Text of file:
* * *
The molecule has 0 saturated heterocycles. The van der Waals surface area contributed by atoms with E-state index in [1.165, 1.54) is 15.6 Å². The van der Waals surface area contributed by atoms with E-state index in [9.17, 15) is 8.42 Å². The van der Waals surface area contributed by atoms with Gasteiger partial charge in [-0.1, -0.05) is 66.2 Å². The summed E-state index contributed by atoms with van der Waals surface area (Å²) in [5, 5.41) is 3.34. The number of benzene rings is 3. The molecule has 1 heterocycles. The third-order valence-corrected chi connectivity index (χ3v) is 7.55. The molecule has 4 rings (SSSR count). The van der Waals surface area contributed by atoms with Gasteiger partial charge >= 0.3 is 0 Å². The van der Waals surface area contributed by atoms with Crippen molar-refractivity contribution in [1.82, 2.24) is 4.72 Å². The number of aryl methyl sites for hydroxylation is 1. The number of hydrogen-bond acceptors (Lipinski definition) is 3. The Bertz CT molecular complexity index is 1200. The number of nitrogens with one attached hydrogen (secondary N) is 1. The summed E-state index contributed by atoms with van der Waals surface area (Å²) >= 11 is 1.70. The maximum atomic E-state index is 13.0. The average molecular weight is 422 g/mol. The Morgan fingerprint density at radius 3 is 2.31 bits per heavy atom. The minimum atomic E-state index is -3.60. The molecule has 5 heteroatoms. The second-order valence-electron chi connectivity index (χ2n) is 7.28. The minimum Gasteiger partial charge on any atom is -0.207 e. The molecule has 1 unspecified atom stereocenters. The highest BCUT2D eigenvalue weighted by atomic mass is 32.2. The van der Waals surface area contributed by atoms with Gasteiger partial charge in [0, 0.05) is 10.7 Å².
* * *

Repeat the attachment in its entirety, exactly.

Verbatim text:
The molecule has 0 saturated heterocycles. The van der Waals surface area contributed by atoms with E-state index in [1.165, 1.54) is 15.6 Å². The van der Waals surface area contributed by atoms with E-state index in [9.17, 15) is 8.42 Å². The van der Waals surface area contributed by atoms with Gasteiger partial charge in [-0.1, -0.05) is 66.2 Å². The summed E-state index contributed by atoms with van der Waals surface area (Å²) in [5, 5.41) is 3.34. The number of benzene rings is 3. The molecule has 1 heterocycles. The third-order valence-corrected chi connectivity index (χ3v) is 7.55. The molecule has 4 rings (SSSR count). The van der Waals surface area contributed by atoms with Gasteiger partial charge >= 0.3 is 0 Å². The van der Waals surface area contributed by atoms with Crippen molar-refractivity contribution in [1.82, 2.24) is 4.72 Å². The number of aryl methyl sites for hydroxylation is 1. The number of hydrogen-bond acceptors (Lipinski definition) is 3. The Bertz CT molecular complexity index is 1200. The number of nitrogens with one attached hydrogen (secondary N) is 1. The summed E-state index contributed by atoms with van der Waals surface area (Å²) >= 11 is 1.70. The maximum atomic E-state index is 13.0. The average molecular weight is 422 g/mol. The Morgan fingerprint density at radius 3 is 2.31 bits per heavy atom. The minimum atomic E-state index is -3.60. The molecule has 5 heteroatoms. The second-order valence-electron chi connectivity index (χ2n) is 7.28. The minimum Gasteiger partial charge on any atom is -0.207 e. The molecule has 1 unspecified atom stereocenters. The highest BCUT2D eigenvalue weighted by atomic mass is 32.2. The van der Waals surface area contributed by atoms with Gasteiger partial charge in [0, 0.05) is 10.7 Å².